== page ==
A recent survey revealed that over 62% of businesses are still using landlines and over 44% do not fully understand that the public switch telephone network (PSTN) and integrated services digital network (ISDN) will be switched off in 2025.

The copper telephone network has been in use since 1876. In the last few decades, advancements in telecommunications have evolved exponentially – and with the introduction of the internet and the development of a connected world, the demands on networks have expanded to include higher quality, faster connections. The PSTN simply can’t support the needs of the modern telecoms system, so providers such as BT and Virgin have stopped investing in it, focusing instead on providing high-speed digital networks needed for applications today and in the future.

While most of us rely on our smartphones for making calls, accessing social media, consuming content and staying connected, a surprising number of people and organisations still rely on the traditional landline.

Many people in the UK, for various reasons, don’t have broadband or a mobile phone and can only make calls or seek help in an emergency by using their landlines – also known as POTs: plain old telephones. People’s wellbeing, health, safety and quality of life are likely to be affected when the PSTN is phased out by the end of 2025.

Proactive preparation is vital

In 2020, BT Openreach started phasing out the sale of PSTN. Among the products and services that the PSTN switch-off will affect are:

  • some emergency call alarms used by the elderly
  • card payment terminals
  • electronic point-of-sale (EPOS) tills in shops
  • some CCTV systems
  • lift alarms
  • some traffic lights
  • fax machines

Yet approximately 2.4 million businesses in the UK still use PSTN or ISDN networks and about 33% of large organisations at least partly rely on them, which brings considerable impact both operationally and societally. Businesses and local authorities must consider the true impact on those who will struggle with this change – while also recognising the many opportunities it presents to modernise and upgrade their communications systems.

Future-proofing your network

Many organisations are unaware of this opportunity or are not looking in future-proofing terms, and are instead investing in/maintaining the status quo. Quite recently, one local authority spent almost £400,000 having 1,000 analogue lines adapted to continue delivering existing services.

Instead of this short-termism, such investment of time, money and effort could be put towards modernising the service – improving voice solutions and networks. Despite its higher initial cost, the new digital solution will save organisations and individuals money in the longer-term, as it will be easier to maintain, guarantee less downtime, and require a smaller amount of networking equipment.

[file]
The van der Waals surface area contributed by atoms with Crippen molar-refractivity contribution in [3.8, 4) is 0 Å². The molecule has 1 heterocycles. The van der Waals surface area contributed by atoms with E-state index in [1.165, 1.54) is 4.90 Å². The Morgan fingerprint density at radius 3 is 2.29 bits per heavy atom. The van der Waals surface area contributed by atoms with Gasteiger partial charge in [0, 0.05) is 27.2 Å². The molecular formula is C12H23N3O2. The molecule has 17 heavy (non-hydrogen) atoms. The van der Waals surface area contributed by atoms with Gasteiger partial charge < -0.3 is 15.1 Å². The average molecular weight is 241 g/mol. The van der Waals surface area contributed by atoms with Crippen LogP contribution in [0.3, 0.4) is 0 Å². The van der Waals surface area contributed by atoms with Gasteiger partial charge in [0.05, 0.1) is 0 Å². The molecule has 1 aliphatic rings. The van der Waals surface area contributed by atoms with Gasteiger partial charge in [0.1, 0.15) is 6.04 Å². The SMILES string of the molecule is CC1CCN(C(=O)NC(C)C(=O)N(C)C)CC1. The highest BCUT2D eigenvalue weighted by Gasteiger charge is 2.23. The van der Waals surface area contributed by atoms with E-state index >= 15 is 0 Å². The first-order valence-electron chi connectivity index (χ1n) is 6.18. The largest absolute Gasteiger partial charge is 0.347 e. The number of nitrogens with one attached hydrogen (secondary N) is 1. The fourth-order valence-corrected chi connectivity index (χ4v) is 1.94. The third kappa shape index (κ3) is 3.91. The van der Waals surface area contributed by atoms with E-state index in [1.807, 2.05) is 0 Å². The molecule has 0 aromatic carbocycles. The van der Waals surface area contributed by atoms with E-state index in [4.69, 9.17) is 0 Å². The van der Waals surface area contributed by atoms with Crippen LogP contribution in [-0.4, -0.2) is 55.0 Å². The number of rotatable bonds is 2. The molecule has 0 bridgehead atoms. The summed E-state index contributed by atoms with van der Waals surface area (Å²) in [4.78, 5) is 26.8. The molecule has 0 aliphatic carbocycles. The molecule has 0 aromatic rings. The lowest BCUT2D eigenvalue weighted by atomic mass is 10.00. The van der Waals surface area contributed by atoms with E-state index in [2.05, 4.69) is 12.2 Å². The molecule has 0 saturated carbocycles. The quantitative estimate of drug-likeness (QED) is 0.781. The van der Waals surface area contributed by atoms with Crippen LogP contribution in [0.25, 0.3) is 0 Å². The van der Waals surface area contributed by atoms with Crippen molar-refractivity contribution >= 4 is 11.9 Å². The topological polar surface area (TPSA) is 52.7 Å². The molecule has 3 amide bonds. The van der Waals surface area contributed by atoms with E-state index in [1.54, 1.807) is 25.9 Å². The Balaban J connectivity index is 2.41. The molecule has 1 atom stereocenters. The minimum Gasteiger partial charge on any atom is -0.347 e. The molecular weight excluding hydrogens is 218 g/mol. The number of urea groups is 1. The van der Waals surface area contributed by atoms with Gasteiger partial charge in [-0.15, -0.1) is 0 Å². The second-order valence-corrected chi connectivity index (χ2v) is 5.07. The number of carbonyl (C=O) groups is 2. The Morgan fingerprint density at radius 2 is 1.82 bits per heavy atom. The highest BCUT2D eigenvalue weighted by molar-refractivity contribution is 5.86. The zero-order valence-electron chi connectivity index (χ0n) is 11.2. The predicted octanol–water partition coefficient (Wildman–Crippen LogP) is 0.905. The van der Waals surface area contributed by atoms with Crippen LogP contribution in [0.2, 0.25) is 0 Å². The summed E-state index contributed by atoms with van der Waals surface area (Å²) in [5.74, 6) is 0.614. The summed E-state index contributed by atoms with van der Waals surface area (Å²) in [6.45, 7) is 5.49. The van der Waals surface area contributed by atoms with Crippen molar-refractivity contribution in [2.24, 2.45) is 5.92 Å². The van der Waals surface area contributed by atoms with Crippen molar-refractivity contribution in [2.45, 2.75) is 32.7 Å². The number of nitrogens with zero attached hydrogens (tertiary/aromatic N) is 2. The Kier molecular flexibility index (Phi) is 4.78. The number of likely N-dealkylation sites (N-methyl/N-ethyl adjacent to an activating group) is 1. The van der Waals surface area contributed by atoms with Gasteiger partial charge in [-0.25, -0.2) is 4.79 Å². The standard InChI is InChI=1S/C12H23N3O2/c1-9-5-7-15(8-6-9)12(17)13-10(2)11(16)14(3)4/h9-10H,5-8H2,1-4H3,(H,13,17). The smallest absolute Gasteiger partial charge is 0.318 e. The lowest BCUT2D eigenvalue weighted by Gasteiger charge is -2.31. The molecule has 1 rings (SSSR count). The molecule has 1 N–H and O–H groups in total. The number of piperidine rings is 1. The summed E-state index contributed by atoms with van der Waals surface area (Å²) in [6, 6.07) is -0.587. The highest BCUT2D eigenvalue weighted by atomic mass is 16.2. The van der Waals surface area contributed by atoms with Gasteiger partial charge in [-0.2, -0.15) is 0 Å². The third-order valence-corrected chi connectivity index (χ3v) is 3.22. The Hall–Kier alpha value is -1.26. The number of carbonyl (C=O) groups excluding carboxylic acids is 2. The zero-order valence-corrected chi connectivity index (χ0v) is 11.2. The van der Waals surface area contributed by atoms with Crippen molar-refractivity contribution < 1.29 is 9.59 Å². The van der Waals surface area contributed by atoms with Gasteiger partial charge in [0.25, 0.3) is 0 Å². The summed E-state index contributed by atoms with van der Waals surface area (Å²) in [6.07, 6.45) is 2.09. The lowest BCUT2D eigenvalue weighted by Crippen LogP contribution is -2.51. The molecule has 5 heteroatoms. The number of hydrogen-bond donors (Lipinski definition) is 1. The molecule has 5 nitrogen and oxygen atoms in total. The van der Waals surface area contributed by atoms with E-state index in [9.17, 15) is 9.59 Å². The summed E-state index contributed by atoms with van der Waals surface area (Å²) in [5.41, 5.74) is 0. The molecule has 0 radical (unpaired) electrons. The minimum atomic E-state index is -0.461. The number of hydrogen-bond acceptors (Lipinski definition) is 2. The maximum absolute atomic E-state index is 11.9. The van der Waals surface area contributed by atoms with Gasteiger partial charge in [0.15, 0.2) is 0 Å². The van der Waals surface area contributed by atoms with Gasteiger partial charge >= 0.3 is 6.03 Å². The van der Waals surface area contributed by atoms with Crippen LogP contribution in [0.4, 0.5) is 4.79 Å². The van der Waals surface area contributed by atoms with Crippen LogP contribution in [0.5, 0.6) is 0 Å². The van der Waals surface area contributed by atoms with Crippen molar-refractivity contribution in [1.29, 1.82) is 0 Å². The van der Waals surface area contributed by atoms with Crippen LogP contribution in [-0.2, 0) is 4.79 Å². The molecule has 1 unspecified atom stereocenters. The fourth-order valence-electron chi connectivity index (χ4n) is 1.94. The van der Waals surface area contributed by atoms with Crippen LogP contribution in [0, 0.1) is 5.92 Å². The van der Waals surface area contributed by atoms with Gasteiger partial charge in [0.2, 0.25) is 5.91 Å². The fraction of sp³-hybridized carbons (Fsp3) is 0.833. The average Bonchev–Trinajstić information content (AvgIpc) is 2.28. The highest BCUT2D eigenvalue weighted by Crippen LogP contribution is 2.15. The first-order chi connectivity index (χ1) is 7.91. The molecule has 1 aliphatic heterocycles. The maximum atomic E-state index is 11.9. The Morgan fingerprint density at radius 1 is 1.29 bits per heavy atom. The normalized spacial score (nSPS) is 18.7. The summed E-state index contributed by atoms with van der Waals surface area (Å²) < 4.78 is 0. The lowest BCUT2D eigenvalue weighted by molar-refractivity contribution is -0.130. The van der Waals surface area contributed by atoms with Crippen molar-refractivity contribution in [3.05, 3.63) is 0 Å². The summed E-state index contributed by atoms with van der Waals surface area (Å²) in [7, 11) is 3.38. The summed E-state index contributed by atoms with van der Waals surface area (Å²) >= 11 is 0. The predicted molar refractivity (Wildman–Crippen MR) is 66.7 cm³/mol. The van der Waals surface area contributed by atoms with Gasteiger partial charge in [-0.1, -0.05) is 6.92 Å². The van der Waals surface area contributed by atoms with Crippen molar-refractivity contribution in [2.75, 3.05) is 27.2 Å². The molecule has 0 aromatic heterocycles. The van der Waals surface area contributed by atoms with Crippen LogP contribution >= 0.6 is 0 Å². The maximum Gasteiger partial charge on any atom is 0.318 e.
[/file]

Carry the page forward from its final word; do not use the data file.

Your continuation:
Keeping communities connected

Kent County Council has launched the Kent Community Foundation Digital Inclusion Fund to extend connectivity to support disadvantaged and vulnerable citizens. Several councils are considering how to tackle digital poverty by rolling out wi-fi as a utility, providing connectivity to communities and individuals who cannot afford to be online and supplying them with internet-enabled devices. Others are exploring the possibility of redirecting fibre connections closer to areas with greater population density, and thereby providing broadband to the local community for a reasonable fee, if not free.

For domestic users, the necessary changes will improve the quality of service they receive and the range of features they can access. Their value could be even greater for people who are more vulnerable, who might otherwise become more alone and isolated without a landline. A digital connection means personal alarms will always be on, giving instant connectivity to emergency services, video links to a GP, reducing the risk of infections and many other possibilities.

Working smarter and faster

For businesses and government organisations, there will be other advantages:

  • Reduces costs – the need for a separate voice network is eliminated, along with the need to purchase and maintain expensive private branch exchange (PBX) equipment.
  • Improves scalability – it’s easier to flex the capacity of voice lines needed at different times due to seasonal fluctuations.
  • Increases flexibility – voice-over-internet protocol (VoIP) services offer many more features and greater flexibility than PSTN services which can directly improve productivity.
  • Supports hybrid working – users’ telephone numbers can be redirected to any device, enabling them to seamlessly work from home.

We must ensure that this transition is pain-free and inexpensive for citizens, especially those who may be vulnerable and whose landline is also their lifeline. By implementing the right solution, organisations can take advantage of the numerous benefits offered by the opportunity, while improving their productivity and cost-savings in the long-term, rather than simply spending to maintain the status quo.

Find out how we can help you make a seamless switch:

Written by

Tony Hearn

Tony Hearn

Sales Specialist - Digital Connectivity

Tony is a sales specialist at Capita with over 40 years of technical and commercial experience in telecommunications gained working with Public Sector and Enterprise customers both in the UK and Internationally. Tony focusses on partnering with our clients to develop technology solutions to support their true business and operational needs.

Our related insights



How can we help your organisation?

Scroll Top